Matthew BeedhamEditor, SHIFT by TNW
Matthew is the editor of SHIFT. He likes electric cars, and other things with wheels, wings, or hulls. Matthew is the editor of SHIFT. He likes electric cars, and other things with wheels, wings, or hulls.
A prominent decarbonization researcher believes battery electric trucks will become the norm for low emissions road freight, as alternatives, like fuel cell vehicles, are more expensive to run.
In an interview with Clean Energy Wire, Auke Hoekstra, an academic researcher from Eindhoven University of Technology, says that fuel cell vehicles “won’t ever be able to compete with electric trucks’ business case.”
Below are three of the key arguments he makes for why battery electric trucks will become the norm, leaving fuel cell vehicles, and diesel wagons in the past.
Battery technology is nearly ready
As he alludes, around 80% of trucks, in the Netherlands at least, travel 750 km (470 miles) per day, at the very most. If you want to haul goods further than this, it starts to get expensive quickly as you’ll need to employ more drivers, and pay overtime.
In reality, most trucks only need to be able to drive 750 km each day. With recent news that Tesla’s Semi is aiming for a peak range of 1,000 km, it seems the technology is close to where it needs to be for low emission haulage.
Indeed, recently Swedish truck maker Volvo announced that it would start taking orders in Europe for its fleet of electrically powered haulage vehicles. Better yet, we could see these on roads within the next few years, and being first to market matters.
At present, hydrogen fuel cell trucks are for the most part a more distant concept, with demonstration vehicles expected in the next year or so. It’s unclear when haulage companies will actually stand to use them for real.
Infrastructure is simple and cheap
What’s more, the vast majority of truckers these days don’t lead the romanticized lifestyle that Hollywood perhaps suggests. They’re not out on the road for weeks at a time, but perform a few trips per day ferrying goods between ports and distribution terminals, where packages are sorted and moved onto smaller vans for final distribution.
[Read: Why this security engineer loves working in infosec]
This means that most trucks spend their nights not out on the road, but at distribution centers being packed ready for the morning shift. In other words, it’s the perfect time to recharge the vehicle. So any arguments about needing to be able to refuel on the go as you can with diesel, petrol, or hydrogen become largely irrelevant.
It all seems painfully simple, and it is. Switching to electric trucks requires little change to infrastructure. Assuming the wagons have enough range to complete their entire day’s journey, haulage companies only need to buy some fast chargers for their depots, and upgrade their fleet of trucks.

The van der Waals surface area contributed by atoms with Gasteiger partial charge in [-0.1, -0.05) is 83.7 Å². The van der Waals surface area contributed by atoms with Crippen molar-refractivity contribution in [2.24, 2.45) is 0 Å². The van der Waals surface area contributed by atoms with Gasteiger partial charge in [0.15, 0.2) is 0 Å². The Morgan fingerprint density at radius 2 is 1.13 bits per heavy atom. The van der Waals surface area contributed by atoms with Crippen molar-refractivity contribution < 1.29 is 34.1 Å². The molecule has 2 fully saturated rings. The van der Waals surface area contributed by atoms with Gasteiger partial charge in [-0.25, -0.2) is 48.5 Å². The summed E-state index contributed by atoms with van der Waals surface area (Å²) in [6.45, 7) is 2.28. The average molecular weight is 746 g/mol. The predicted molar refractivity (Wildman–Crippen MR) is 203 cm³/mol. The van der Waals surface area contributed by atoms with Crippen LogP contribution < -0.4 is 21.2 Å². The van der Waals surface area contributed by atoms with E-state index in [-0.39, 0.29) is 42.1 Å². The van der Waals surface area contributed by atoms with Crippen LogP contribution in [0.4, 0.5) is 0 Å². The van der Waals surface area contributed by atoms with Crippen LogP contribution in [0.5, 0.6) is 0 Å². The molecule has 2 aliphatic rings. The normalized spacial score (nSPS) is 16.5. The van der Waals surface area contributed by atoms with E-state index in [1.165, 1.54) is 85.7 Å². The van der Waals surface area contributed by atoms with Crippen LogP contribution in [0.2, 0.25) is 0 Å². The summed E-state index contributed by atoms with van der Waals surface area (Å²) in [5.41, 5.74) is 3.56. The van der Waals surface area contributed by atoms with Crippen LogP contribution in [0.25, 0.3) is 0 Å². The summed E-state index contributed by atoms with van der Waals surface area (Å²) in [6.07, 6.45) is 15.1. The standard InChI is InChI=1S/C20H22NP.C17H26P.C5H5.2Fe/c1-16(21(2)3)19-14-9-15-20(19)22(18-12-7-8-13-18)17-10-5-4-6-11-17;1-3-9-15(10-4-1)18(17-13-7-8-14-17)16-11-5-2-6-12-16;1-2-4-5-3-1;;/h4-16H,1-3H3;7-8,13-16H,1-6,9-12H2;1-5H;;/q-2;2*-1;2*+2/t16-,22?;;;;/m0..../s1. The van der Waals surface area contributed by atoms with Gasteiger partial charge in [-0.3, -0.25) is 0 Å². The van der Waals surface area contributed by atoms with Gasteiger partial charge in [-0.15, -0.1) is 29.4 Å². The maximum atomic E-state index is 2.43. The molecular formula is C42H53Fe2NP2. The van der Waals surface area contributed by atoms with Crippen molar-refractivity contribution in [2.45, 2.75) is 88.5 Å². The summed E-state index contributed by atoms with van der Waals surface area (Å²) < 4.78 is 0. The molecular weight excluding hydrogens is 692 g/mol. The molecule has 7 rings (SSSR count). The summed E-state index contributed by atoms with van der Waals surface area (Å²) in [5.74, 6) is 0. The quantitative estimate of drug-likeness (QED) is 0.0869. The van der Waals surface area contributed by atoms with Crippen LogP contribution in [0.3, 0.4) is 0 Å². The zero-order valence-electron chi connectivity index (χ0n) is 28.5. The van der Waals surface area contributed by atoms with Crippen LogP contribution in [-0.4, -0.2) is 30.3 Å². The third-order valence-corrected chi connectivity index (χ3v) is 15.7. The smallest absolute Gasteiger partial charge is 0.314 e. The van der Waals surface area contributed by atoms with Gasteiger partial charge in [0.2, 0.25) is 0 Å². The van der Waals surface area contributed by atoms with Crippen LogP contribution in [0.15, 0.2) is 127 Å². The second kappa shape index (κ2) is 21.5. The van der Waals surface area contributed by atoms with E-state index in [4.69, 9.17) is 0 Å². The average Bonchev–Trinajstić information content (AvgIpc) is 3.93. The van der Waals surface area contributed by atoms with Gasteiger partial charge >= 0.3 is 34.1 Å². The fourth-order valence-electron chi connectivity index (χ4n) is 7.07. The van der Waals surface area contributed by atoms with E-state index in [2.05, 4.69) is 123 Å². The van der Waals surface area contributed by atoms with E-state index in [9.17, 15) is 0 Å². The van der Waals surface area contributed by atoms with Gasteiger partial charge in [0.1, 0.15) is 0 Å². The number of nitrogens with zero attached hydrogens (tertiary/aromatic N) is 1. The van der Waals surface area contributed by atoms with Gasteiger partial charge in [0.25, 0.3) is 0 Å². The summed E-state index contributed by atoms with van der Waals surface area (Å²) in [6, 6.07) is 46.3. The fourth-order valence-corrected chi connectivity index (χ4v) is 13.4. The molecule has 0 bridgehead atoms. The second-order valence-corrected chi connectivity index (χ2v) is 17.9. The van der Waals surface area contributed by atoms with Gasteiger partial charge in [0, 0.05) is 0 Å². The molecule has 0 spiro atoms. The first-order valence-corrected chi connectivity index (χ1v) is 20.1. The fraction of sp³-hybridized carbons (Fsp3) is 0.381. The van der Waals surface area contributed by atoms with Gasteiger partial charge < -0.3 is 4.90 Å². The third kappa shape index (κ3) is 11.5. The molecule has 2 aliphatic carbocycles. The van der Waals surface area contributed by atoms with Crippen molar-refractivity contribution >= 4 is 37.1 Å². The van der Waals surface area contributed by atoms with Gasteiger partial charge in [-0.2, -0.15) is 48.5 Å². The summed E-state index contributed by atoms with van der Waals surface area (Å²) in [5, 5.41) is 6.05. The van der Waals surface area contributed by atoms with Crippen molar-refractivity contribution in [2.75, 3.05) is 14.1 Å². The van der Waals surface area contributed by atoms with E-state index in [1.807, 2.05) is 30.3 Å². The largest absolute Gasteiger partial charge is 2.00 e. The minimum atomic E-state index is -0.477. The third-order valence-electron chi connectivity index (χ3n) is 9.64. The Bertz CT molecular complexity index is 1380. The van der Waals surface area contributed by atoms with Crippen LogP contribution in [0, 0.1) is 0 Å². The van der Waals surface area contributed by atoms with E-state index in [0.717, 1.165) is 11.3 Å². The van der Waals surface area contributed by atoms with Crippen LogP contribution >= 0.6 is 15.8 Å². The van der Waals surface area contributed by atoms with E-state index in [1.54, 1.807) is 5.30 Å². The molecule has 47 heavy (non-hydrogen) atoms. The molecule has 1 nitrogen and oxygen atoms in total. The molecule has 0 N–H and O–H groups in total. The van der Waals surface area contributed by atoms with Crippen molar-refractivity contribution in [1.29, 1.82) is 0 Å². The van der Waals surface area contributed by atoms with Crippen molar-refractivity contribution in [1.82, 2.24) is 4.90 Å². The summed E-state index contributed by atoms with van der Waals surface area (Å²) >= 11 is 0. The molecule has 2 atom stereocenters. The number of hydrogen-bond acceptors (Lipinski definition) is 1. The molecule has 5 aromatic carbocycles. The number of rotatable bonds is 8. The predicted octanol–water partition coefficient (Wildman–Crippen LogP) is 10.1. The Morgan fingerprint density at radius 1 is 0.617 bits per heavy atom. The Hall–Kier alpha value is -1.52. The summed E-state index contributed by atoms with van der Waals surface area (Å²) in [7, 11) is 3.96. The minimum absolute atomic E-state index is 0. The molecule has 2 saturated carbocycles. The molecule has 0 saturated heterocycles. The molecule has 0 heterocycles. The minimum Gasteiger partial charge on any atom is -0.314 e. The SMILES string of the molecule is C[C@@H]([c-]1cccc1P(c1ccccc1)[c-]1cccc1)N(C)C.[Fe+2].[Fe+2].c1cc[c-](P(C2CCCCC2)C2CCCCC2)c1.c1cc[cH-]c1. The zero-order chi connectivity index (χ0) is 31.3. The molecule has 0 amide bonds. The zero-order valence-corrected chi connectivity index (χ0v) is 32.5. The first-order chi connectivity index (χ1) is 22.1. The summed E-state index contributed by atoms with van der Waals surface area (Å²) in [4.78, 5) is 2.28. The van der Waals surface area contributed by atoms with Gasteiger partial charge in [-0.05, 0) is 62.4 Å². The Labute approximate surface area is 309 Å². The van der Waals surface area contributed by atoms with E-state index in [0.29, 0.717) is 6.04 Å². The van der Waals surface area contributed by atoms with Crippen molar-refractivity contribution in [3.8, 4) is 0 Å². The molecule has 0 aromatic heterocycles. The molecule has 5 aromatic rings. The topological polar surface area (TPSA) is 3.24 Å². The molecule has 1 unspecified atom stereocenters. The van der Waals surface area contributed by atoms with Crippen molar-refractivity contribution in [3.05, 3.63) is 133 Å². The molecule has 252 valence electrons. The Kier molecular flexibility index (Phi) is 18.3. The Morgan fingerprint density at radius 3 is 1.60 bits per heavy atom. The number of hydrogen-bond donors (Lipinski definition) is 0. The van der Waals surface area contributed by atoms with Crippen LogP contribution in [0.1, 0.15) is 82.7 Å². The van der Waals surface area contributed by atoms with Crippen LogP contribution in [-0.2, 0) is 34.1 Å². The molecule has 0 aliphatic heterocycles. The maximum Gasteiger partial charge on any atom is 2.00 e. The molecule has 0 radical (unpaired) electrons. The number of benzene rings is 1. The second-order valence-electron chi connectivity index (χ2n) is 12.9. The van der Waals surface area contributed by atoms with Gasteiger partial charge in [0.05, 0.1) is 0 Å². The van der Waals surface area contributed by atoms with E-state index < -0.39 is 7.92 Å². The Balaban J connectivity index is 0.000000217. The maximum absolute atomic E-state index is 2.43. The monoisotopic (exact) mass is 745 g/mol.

Hydrogen is difficult to store and requires special containers to do this. Electric infrastructure is already widely available, and attaching a charger to the grid is a compartively simple affair. For fuel cell trucks to work, there needs to be vast changes to national fueling infrastructure, depots will also need to invest great sums into their own fueling hardware to safely refuel their fleets.
Battery trucks are easy to design
Moving away from infrastructure-based arguments for a moment, switching to battery electricity trucks offers engineers new, and beneficial, design opportunities.
It’s quite common for electric vehicles to be quite a bit heavier than their petrol or diesel counterparts. This isn’t necessarily the case with haulage trucks. Ok, ok, I should point out here, we’re making the comparison to gasoline trucks, not hydrogen ones. But even so, hydrogen trucks need high-pressure tanks, fuel cells, and batteries which is all things considered, a more complex design than a big battery and some motors.
Of course, fuel cell trucks still use motors to power the wheels. They just source their electricity from hydrogen rather than from a battery.
According to Hoekstra, designing an electric truck from the ground up can save weight — about three tonnes, in fact.
Electric motors are more compact and can be placed close to the wheels, and engineering is far simpler than having to use fuel cells, complex fuel cell components and high-pressure hydrogen storage tanks. This means that trucks could be more powerful and spacious, reaping the benefits from the torque characteristics of electric motors.
Within five years Hoekstra expects that we’ll have many 40-tonne battery-powered semis with 800 km of range that could carry more cargo than conventional trucks.
With all the developments in battery technology being spurred on by the boom in electric passenger vehicles, electric trucks seem to exist in a far more realistic future thank fuel cell vehicles.
Is Hoekstra is on to something? We’ll be checking out the other side of the argument for hydrogen vehicles in future, so stay tuned.
Update, November 26, 2020, 2040UTC: This article has been updated for clarity.
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